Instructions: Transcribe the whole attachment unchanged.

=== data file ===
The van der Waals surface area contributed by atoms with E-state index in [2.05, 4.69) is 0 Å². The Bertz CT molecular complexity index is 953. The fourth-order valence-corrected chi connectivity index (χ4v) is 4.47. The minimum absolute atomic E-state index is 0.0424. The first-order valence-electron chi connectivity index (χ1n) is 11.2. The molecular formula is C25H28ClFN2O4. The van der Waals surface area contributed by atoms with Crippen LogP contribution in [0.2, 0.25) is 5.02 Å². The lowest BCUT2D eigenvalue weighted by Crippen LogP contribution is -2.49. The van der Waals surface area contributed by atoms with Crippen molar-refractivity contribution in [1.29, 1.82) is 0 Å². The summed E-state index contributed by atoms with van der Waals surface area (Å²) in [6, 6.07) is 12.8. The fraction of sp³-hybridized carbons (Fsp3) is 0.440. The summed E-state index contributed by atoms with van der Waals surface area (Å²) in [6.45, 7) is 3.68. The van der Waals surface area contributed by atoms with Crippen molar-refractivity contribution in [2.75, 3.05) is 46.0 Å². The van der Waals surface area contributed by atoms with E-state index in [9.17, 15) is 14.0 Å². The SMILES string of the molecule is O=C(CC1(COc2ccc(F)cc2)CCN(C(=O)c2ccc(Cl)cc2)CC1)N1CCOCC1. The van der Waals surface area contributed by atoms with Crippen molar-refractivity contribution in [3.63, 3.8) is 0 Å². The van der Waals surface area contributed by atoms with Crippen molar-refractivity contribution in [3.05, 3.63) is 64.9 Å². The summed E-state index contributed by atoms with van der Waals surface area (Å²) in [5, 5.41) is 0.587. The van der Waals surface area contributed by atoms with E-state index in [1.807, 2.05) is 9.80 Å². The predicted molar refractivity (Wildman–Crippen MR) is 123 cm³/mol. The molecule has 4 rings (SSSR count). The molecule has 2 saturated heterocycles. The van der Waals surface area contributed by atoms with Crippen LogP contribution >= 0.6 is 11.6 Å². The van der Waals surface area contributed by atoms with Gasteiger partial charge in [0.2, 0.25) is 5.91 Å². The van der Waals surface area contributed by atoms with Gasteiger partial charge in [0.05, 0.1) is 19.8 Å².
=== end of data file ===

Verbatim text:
The van der Waals surface area contributed by atoms with E-state index in [2.05, 4.69) is 0 Å². The Bertz CT molecular complexity index is 953. The fourth-order valence-corrected chi connectivity index (χ4v) is 4.47. The minimum absolute atomic E-state index is 0.0424. The first-order valence-electron chi connectivity index (χ1n) is 11.2. The molecular formula is C25H28ClFN2O4. The van der Waals surface area contributed by atoms with Crippen LogP contribution in [0.2, 0.25) is 5.02 Å². The lowest BCUT2D eigenvalue weighted by Crippen LogP contribution is -2.49. The van der Waals surface area contributed by atoms with Crippen molar-refractivity contribution in [1.29, 1.82) is 0 Å². The summed E-state index contributed by atoms with van der Waals surface area (Å²) in [6, 6.07) is 12.8. The fraction of sp³-hybridized carbons (Fsp3) is 0.440. The summed E-state index contributed by atoms with van der Waals surface area (Å²) in [6.45, 7) is 3.68. The van der Waals surface area contributed by atoms with Crippen molar-refractivity contribution in [2.75, 3.05) is 46.0 Å². The van der Waals surface area contributed by atoms with E-state index in [9.17, 15) is 14.0 Å². The SMILES string of the molecule is O=C(CC1(COc2ccc(F)cc2)CCN(C(=O)c2ccc(Cl)cc2)CC1)N1CCOCC1. The van der Waals surface area contributed by atoms with Crippen molar-refractivity contribution in [3.63, 3.8) is 0 Å². The van der Waals surface area contributed by atoms with Crippen molar-refractivity contribution in [3.05, 3.63) is 64.9 Å². The summed E-state index contributed by atoms with van der Waals surface area (Å²) in [5, 5.41) is 0.587. The van der Waals surface area contributed by atoms with E-state index in [1.807, 2.05) is 9.80 Å². The predicted molar refractivity (Wildman–Crippen MR) is 123 cm³/mol. The molecule has 4 rings (SSSR count). The molecule has 2 saturated heterocycles. The van der Waals surface area contributed by atoms with Crippen LogP contribution >= 0.6 is 11.6 Å². The van der Waals surface area contributed by atoms with Gasteiger partial charge in [0.2, 0.25) is 5.91 Å². The van der Waals surface area contributed by atoms with Gasteiger partial charge in [0.05, 0.1) is 19.8 Å².